And Greene? He says he doesn’t mind the promotion. “As long as it looks good and is in good nature, I’m OK.”
The Riverdogs are not done with Greene either. They’re planning another promotion down the pike, “Greene Family Reunion” T-shirts similar to the one the candidate was wearing the day after his primary win.
For those who are in the area, the Mr. Lady Liberty/Alvin Greene giveaway is Saturday, July 17.

40 years ago: Reflections on a no-hitter

I hate these reminders of how old I really am, especially when I’m still trying to convince myself I’m still 22.

But some random Internet surfing reminded me that July 3 was the 40th anniversary of the greatest baseball game I’ve ever seen, when Angels pitcher Clyde Wright threw a no-hitter at the Oakland A’s.

I was 12 then, and I grew up in a family of incurable Angels fans. We went to a few games every year, and we were at Anaheim Stadium, third base side in the terrace level on that July evening. My family accounted for four of the 12,131 butts in the seats that night.

OK, as I get older my memory tends to fire more at random, but it seems we were at the ballpark a lot when historic things happened. My grandmother (who was even more incurable than the rest of us) took my brother and me to an afternoon doubleheader the previous year (again the Angels were playing the A’s), and when the announcement came that Neil Armstrong and Buzz Aldrin safely landed on the Moon, play stopped on the field and we got all misty. But I digress.

The left-handed Wright came off a miserable 1969 (one win, eight losses. But he was pitching like a monster in 1970. Won 22 games that year; only Nolan Ryan was able to match him four years later. Made the All-Star team, during the time the American League was always getting slaughtered — Wright was the losing pitcher in that midsummer game.

And that no-no. It was right around the sixth inning when I noticed those zeroes on the board. And of course, there’s this old superstition that no one on the bench talks about a no-hitter when it’s in progress. Out of respect, neither did we.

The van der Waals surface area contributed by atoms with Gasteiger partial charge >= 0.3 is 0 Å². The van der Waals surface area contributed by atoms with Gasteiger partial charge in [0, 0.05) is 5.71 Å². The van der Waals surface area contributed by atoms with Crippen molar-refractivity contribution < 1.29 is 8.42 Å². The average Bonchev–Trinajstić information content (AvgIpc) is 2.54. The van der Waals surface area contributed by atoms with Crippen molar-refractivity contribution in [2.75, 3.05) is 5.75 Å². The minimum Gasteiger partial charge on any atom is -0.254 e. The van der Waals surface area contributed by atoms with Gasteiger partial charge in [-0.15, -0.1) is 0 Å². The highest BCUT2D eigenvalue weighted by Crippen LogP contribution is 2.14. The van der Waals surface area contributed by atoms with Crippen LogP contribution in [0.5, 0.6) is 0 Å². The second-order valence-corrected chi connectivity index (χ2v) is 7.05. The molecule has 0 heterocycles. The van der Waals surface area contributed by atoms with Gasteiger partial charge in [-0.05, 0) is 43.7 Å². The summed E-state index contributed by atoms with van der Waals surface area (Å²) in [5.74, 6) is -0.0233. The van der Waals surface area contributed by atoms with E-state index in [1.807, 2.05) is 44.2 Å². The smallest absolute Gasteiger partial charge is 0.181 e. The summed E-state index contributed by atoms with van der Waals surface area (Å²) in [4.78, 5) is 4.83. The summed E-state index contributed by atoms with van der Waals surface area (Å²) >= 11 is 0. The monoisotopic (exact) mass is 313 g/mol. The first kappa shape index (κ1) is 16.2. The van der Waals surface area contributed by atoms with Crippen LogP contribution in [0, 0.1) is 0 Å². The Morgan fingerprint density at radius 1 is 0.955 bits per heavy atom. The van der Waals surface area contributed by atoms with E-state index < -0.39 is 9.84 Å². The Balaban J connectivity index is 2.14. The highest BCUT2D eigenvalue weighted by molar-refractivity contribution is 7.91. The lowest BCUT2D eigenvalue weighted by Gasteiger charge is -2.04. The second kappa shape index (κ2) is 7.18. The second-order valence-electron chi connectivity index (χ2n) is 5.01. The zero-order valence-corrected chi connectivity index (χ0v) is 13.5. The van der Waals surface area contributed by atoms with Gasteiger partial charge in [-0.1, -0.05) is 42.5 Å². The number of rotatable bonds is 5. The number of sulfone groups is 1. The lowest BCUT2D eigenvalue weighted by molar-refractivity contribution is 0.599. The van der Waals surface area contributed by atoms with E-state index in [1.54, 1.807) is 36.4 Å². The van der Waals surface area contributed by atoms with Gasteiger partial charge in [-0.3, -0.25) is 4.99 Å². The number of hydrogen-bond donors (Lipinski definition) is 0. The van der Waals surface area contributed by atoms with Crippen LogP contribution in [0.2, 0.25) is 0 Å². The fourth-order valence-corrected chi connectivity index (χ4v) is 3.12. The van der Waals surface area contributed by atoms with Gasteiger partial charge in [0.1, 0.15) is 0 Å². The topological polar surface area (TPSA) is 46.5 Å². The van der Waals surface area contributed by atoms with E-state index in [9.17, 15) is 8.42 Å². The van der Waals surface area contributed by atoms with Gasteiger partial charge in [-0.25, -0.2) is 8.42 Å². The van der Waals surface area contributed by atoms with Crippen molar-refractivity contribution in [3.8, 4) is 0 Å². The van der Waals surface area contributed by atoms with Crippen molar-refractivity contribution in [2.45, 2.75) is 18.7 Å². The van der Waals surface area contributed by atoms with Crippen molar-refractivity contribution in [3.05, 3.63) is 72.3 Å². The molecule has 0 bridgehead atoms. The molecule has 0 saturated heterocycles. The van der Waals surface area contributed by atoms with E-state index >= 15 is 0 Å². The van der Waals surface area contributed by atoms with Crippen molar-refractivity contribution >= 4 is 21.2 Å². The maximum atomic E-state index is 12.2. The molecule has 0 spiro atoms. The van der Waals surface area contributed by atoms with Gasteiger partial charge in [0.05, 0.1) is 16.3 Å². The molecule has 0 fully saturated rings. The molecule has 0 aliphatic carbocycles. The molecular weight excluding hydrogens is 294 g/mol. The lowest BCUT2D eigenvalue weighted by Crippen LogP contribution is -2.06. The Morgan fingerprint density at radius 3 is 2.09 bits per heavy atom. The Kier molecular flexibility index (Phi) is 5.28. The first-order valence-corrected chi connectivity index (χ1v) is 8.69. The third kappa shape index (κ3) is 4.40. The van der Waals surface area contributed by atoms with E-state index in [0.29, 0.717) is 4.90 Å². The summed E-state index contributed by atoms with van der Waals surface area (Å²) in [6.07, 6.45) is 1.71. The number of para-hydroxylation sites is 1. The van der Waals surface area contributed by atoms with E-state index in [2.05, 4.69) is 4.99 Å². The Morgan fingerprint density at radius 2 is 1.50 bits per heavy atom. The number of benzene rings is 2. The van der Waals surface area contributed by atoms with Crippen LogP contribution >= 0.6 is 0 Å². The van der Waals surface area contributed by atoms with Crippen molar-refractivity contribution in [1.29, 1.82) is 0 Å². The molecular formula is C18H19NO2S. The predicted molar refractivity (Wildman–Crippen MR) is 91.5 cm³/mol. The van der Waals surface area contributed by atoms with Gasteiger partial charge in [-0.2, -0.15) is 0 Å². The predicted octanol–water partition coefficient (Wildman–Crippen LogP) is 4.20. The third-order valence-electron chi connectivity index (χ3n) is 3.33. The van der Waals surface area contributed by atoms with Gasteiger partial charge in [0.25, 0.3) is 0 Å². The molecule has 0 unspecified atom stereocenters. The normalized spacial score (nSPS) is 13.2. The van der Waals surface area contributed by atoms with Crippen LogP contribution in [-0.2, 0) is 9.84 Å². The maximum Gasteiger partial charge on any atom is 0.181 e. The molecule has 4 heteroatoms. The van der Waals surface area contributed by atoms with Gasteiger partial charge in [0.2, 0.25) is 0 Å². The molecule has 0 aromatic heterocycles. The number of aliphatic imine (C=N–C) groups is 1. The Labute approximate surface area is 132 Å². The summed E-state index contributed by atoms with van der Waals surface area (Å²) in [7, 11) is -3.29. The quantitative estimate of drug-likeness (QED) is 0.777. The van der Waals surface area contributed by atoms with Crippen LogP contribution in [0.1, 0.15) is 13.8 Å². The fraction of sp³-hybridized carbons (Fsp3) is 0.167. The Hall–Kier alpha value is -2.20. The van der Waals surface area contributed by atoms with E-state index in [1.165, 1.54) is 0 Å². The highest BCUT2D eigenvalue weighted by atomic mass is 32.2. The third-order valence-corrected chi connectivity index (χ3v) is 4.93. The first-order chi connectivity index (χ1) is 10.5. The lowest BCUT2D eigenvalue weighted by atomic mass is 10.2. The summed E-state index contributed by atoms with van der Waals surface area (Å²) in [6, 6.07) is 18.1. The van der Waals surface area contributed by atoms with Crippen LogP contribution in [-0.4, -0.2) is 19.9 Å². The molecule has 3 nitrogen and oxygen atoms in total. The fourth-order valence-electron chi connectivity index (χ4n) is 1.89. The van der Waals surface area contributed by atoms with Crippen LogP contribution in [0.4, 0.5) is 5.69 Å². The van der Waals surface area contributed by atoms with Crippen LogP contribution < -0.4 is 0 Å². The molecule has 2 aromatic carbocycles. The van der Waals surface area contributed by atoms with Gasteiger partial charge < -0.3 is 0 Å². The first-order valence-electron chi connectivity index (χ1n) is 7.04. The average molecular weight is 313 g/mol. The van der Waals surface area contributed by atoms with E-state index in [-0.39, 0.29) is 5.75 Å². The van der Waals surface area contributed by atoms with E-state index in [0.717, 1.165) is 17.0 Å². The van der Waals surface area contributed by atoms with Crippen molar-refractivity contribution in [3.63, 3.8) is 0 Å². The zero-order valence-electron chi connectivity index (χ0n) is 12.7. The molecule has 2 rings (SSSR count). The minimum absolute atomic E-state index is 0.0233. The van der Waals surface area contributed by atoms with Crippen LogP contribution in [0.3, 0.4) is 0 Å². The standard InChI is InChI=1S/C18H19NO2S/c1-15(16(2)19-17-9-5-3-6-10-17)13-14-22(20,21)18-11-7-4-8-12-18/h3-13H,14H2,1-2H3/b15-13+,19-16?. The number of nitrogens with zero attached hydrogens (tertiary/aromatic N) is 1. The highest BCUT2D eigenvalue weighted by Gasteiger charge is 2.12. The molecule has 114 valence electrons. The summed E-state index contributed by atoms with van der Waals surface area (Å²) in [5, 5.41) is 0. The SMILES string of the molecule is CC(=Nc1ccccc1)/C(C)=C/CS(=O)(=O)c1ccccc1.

After his great season, Wright wasn’t quite the same. It turned out he had some problems, something about a well-fought bottle. It was years later when I saw a film clip of him finishing his no-hitter, and it was used as a lead-in to a commercial for an alcohol-and-drug rehab hospital. But after his career in the bigs was over, he spent some time in Japan. From Baseball Reference:

In the sixth inning of a 1-1 game early in his first season in Japan, Wright was removed after the first two batters reached. Manager Shigeo Nagashima yanked Wright, who refused to give over the baseball, then charged off the mound and fired the ball into the dugout. After leaving the field, Wright tore off his uniform and threw it into the bathtub and kicked over a garbage can. Wright was nicknamed “Crazy Righto”, a name that stuck throughout his time in Japan. Fans and sportswriters called for Wright’s release but Nagashima stood by his pitcher …

1970 was a strange year for no-hitters. Less than a month before Wright’s, Dock Ellis of the Pittsburgh Pirates threw one at the San Diego Padres. His control was way off; he walked eight batters that day. He later said he was in mid-LSD trip during that game (which probably explains why his fastball had a tail).